“Oh, ever heard of a little something called voodoo?”

Phoebe winced, felt a chill run over her skin, and then immediately hugged her arms around her body. “Really?”

Phoebe didn’t know much about voodoo, except whispers she had heard from the Aunts. Voodoo stuck in her mind as serious business. Much darker than even Serena was capable of.

Philo reached out and patted Phoebe on the arm and smiled reassuringly. “I don’t know that that’s what we’re dealing with. Does he have siblings?”

“No idea. He mentioned a grandmother and an Uncle. Why?”

“If he’s the last in his line, it could have been a spell to make sure he remained the last in his line.”

Phoebe frowned. “But he supposedly has lots of sex. He thinks about sex all the time.”

“But no real relationships.”

“I still don’t see why that’s pertinent. One accident with a condom and ‘hello, baby,’” Phoebe said.

The sliding door opened with a hiss and Aunt Caroline stepped out, glass of pinot noir in hand. She glanced at her younger sister and niece and frowned.

“What’s going on? Is it that blue-eyed hunk a hunk of burning love?” she asked.

Philo nodded. “He was cursed before Serena, but I couldn’t detect a footprint.”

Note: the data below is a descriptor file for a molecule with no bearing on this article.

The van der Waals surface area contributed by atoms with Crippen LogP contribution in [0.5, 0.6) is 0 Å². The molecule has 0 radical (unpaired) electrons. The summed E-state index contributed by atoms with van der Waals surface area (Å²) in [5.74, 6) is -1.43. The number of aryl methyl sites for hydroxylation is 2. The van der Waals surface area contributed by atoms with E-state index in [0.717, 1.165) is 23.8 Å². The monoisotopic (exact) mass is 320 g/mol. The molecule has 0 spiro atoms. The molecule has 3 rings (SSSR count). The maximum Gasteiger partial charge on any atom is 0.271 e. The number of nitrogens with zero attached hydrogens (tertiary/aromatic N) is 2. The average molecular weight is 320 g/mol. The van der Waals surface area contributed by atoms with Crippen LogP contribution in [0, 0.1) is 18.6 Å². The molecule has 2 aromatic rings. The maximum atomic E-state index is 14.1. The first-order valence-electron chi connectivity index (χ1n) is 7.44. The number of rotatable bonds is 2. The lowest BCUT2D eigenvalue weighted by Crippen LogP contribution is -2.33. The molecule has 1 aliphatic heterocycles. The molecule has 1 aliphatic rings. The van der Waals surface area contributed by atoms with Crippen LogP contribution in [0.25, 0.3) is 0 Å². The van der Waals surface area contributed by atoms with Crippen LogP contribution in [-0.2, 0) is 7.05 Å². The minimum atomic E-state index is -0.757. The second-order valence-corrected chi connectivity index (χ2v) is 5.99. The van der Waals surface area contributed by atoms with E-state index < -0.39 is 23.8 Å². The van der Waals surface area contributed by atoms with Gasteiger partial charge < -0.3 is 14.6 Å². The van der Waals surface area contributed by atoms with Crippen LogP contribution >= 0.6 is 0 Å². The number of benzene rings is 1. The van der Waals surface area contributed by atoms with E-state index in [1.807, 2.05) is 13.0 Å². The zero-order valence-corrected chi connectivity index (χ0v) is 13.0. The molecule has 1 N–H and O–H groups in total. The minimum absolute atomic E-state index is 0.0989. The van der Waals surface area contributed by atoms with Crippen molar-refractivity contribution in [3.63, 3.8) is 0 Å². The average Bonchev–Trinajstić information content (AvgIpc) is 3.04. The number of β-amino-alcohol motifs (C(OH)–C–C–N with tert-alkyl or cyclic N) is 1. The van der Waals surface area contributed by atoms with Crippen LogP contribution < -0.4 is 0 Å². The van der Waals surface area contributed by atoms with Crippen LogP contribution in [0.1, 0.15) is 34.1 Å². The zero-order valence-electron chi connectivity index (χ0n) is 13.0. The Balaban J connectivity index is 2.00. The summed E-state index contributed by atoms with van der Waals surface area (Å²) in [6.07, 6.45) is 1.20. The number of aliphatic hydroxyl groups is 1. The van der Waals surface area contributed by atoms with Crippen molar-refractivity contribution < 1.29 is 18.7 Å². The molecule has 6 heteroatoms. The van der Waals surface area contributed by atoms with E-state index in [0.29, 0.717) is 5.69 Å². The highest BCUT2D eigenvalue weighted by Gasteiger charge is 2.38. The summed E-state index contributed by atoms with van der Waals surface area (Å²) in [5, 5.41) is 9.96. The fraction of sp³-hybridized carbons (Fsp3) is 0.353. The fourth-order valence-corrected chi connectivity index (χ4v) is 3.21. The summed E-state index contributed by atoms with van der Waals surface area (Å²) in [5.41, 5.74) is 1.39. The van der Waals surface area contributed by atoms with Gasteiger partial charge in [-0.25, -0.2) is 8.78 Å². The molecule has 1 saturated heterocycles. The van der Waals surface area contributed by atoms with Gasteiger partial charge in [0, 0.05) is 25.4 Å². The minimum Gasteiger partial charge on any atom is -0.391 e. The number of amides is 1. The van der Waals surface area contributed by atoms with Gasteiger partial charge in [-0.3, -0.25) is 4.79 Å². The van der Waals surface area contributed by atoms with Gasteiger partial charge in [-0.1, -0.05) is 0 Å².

“So it was probably ten or more years ago, yeah?” Caroline asked. “Who’d curse a teenager?”

“That’s what we were talking about.”

Phoebe revisited the discussion that she and Philo had before Caroline’s arrival. Caroline nodded, interjecting thoughts at intervals. She sat on a flowery cushioned wicker chaise and laid back, looking upward at the milky way.

“Are we doing something about the first curse?” Caroline asked.

“I think Phoebe should talk to him and try to get some background. The last thing we want to do is just start blindly throwing spells around and make things worse.”

Caroline nodded. “Honestly, fooling with any dark magic scares the bejeezus out of me. I tried to talk to Bea about Serena, but she thinks Serena can do no wrong.”

“Serena’s just sowing oats, right?” Philo said, knowing that their older sister Beatrice was not quite in touch with reality.

Beatrice had fallen in love with an Irish oceanographer who had been doing research in Pleasant Point Cove and returned with him to Dublin, rarely returning to the States to visit her family. She ran a little gift shop with a side herbal business.

“Why don’t you talk to Kaden, Philo? It would give you a chance to play with his biceps,” Phoebe said, lifting her eyebrows at Philo.

“Ah, no you don’t.”

“No she doesn’t, what?” Caroline asked glancing over at them. “What have I missed?”

Philo shook her head, grinning. “Phoebe is frightened of Kaden Roarke.”

“That’s not true.”

“You think he’s going to seduce you.”

“No. Again, not true.”

“He takes you out of your comfort zone.”

Phoebe sighed on that one. “That’s true. But I’m not frightened of him.”

“Maybe it’s you, you’re frightened of,” Caroline suggested with a knowing look.